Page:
Hidden Passages

Hidden Passages

Vila SpiderHawk

Price: $5.99


Vila SpiderHawk’s stories celebrate crones in a way that makes the reader feel and remember their own memories of women in their lives. Readers meet Grandmother Spider, Lavinia, Cara, Mima Po, and more. Each of the crones in Hidden Passages share their hearts with readers young and old, through Ms. SpiderHawk and her wonderfully woven tales.

PUBLISHED BY: Vanilla Heart Publishing
ISBN: 978-0-9796545-6-5
CATEGORIES: Fantasy, Inspirational, Paranormal
KEYWORDS: Tales to Honor the Crones, Vila SpiderHawk, Vanilla Heart Publishing, Short Stories, crone, women

EBOOKS BY Vanilla Heart Publishing

EBOOKS BY Vila SpiderHawk

COPYRIGHT Vila SpiderHawk/2007

Mima Po

People think living in the city is anonymous and solitary, and maybe it is for some. But the block I grew up on was as intimate as a small village. I lived in the corner house at the end of a row of stone and brick homes on a narrow tree lined street in the shadow of the elevated trains. Each house had a small patch of dirt in front that most of our neighbors planted with ivy and rhododendrons, which would flourish in the shade of the elms that grew just at the edge of the curb. People spent time outside. They talked while they swept imaginary dirt from their patch of sidewalk or while they weeded their front yards. And on summer evenings they gathered on their front porches and chatted over the railings that divided them. As children we knew we could knock on any door on the block and be welcome. All the neighbors watched over us as if we were their own.

In our neighborhood we all addressed our elders as Mr. or Mrs. and their last names. Even the adults followed that rule. There was only one exception. An old woman who lived in the middle of the block had a long and unpronounceable name that no one could remember. We called her Mrs. Po, though behind her back people called her other things. Mama called her D.P. I didn't know what that meant, but I knew by the way she said it that it wasn't nice. I thought it was a bad word for which she was using initials, the way she did when she said G.D. Once I asked Mama what G.D. meant and got smacked for the question. I allowed D.P. to lie in the realm of mystery.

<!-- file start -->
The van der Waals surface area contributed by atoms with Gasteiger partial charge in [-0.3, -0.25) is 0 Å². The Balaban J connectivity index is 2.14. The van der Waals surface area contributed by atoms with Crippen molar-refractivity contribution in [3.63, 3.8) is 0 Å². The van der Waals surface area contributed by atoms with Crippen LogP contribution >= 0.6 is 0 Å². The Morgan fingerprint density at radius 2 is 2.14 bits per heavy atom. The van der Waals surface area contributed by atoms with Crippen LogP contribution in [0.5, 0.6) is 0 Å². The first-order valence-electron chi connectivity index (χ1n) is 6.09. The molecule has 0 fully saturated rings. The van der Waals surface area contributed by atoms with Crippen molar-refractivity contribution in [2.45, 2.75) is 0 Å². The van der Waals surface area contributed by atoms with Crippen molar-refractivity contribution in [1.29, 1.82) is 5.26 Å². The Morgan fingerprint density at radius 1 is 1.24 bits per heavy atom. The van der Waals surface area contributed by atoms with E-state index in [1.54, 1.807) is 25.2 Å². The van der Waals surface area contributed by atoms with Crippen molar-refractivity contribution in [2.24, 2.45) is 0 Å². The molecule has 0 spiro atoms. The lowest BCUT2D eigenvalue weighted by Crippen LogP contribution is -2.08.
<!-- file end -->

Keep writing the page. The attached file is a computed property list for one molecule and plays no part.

The children called Mrs. Po a witch, because she was a solitary old woman who didn't go to any of the local churches and because she was dark skinned and spoke with a slight accent. "Don't go near Mrs. Po," Kathleen had warned, tossing her black braids knowingly. Though she went to Holy Innocence School and I went to Francis Hopkinson Elementary, we were best friends. She was a year older than I and had adopted me as her little sister, since both of us had only brothers. "She'll cook you in her oven and eat you for dinner," she had promised. And, as proof she cited Hansel and Gretel.

Everyone in the neighborhood was afraid of Mrs. Po. Though the adults pretended to be civil with her, even they gave her a wide berth and never initiated conversation with her. I found her fascinating the way people are fascinated with car wrecks along the side of the road. Though I lacked the courage actually to knock on her door, I found my eyes clinging to her house as I walked past to run errands for my mother or to go to Kathleen's house to play. Then one autumn afternoon I saw her on the porch. "Hello, Susie-Q," she smiled. And I giggled. She knew my name was Jody. Everybody did.

Her playful voice cracked a bit, but her eyes twinkled, and her face erupted in a smile that overtook her entire body. I could hear Kathleen's voice warning that witches wore charm like a new dress when they wanted to lure unsuspecting children into their lairs. But I liked the lady in the babushka and flowered apron who smiled down at me from the shadows of her porch. She looked pretty much like any of the other women of the neighborhood. She wore the same brown oxfords as all the mothers. And, like theirs, her hose were rolled in garters that showed just above the knee as she bent over her broom to sweep the autumn leaves from her porch. Her faded cotton housedress was cheaply made, as were the dresses of all the mothers. To me she looked like any other woman on the block except that she was a bit darker and she wore a black wool shawl instead of a sweater. And, of course, she was old.

I had never seen anyone as old as Mrs. Po, and that, too, fascinated me. I stood transfixed for what seemed like a very long time. Then I ran. ...


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